Monday, 22 November 2010

Dealers in purple - a sermon

Well here is my sermon from this morning. I think I shall call it "dealers in purple". I enjoyed praeching this morning, despite my sinusitis. Sometimes things just work and this simple service marking the UN's day for the elimination of violence against women on November 25 worked well by re-using material from earlier in teh year but framing it differently

Psalm 1
Acts 16 11-15

Blessed are those who build community for they will be blessed with the future

So, Brothers and sisters, women and men
How are you feeling this morning?
Are you feeling happy - thank God it's Monday!
Like those who meditate God's law in Psalm 1 do you feel like a tree planted by a stream of water?

Perhaps not (particularly given how very cold it is in the chapel this morning)
Perhaps you are feeling fatigued
even at the beginning of the week
perhaps compassion fatigue has set in
or commitment fatigue
perhaps you are wary and weary of new campaigns and challenges.

More than 20 years ago in one of the most privileged environments in the world I experienced the awful complacency and cynicism compassion fatigue can create
I was studying theology at the University of Oxford and all students for church ministry that year were invited to an all day ecumenical seminar organized by Christian Aid (I’ll spare you the details of how much of an ecumenical achievement it was to simply get all of the denominations to agree to such a day.) We gathered for prayers, there were lectures and workshops on various issues linked to development and advocacy. All of the workshops were able to take place with one exception. Almost noone had signed up for the workshop on women and poverty - I still remember Michael Taylor then director of Christian Aid, challenging us pretty forcefully about both our understanding and our commitment. He faced us with our own smugness and complacency about political correctness. Across the world then as today, the poorest of the poor are women. Of course this doesn’t mean that there are not men living in abject poverty – unfortunately there are of course millions of men and boys suffering from the iniquities of poverty, injustice and war. For every unjustly poor man there is an even poorer woman.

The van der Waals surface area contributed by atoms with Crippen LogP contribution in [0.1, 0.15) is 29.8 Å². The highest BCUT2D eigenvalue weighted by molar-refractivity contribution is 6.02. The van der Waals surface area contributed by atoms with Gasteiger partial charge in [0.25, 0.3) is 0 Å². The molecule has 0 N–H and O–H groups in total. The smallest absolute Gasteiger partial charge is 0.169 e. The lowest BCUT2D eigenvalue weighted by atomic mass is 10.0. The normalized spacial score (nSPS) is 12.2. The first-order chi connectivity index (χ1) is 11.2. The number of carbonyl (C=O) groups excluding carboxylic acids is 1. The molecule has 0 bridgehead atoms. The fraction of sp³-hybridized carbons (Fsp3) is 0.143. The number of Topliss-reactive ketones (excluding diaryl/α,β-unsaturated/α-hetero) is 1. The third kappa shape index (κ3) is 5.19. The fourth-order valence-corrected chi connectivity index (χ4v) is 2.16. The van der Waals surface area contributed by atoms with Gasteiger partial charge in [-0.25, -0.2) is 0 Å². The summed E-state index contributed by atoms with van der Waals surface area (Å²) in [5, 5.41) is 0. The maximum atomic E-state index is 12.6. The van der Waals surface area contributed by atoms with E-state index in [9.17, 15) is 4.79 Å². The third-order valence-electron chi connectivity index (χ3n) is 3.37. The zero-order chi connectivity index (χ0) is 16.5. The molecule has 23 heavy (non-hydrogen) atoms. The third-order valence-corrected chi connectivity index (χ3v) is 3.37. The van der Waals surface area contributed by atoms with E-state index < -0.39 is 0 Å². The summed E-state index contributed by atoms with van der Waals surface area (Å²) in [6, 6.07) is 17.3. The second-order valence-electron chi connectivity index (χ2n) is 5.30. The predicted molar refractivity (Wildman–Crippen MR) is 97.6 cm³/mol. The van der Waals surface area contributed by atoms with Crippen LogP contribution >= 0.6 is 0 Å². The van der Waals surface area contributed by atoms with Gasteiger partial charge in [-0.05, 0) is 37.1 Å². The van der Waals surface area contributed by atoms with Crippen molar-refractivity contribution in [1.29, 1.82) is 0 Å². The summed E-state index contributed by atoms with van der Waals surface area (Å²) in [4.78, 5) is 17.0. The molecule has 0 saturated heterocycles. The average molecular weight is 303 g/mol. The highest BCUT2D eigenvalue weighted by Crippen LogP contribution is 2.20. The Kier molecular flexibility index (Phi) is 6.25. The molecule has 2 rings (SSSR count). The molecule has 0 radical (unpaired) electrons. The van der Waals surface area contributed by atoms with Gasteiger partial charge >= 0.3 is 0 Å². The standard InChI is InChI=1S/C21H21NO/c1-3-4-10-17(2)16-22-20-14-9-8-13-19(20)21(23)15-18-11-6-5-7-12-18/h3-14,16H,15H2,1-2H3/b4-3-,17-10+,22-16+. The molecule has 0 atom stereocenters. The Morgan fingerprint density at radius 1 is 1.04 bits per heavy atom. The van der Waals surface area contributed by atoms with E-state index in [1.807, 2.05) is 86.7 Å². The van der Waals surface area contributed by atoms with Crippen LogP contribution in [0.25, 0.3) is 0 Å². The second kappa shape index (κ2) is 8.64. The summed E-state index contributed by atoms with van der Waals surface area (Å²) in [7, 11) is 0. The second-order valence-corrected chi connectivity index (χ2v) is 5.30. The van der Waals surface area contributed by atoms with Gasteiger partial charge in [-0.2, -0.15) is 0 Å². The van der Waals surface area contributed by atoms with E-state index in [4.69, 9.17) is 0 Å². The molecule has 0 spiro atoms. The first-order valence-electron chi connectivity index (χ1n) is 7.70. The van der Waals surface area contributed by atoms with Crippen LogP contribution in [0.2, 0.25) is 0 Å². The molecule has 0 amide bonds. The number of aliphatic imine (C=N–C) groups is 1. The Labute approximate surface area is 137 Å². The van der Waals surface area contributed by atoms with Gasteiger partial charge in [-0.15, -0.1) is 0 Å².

A Monday morning meditation is not the place to remind you of the statistics, you can easily look them up on google yourselves. But it is not a coincidence that some of the key areas for achieving the millennium development goals have to do with women’s health and the access of girls to education.
Later this week the UN will mark once more the International Day for the Elimination of Violence against women. A reminder of one of the additional burdens women across the world bear.

However, before I continue in this perhaps rather ranting tone, I think I should remind myself of a couple of lines by one of my favourite poets and also invite all of us not to a rant but to a celebration:
The German poet Berthold Brecht wrote
"Even anger against injustice makes the voice grow harsh.
Alas we who wished to lay the foundations of kindness could not ourselves be kind."

Today I really don’t want my voice to grow harsh – not only because I’m nearly losing it thanks to my sinusitis. Today I want to point to the possibility and the reality of what we achieve as a community of women and men together. I don’t want to focus yet again on women as victims. I want much more to encourage us to commit to what we can do together as women and men.

Particularly this week when the World Communion of Reformed Churches and the World Council of Churches will mark the publication of a new book “In God’s Image From Hegemony to Partnership – a church manual promoting positive masculinities”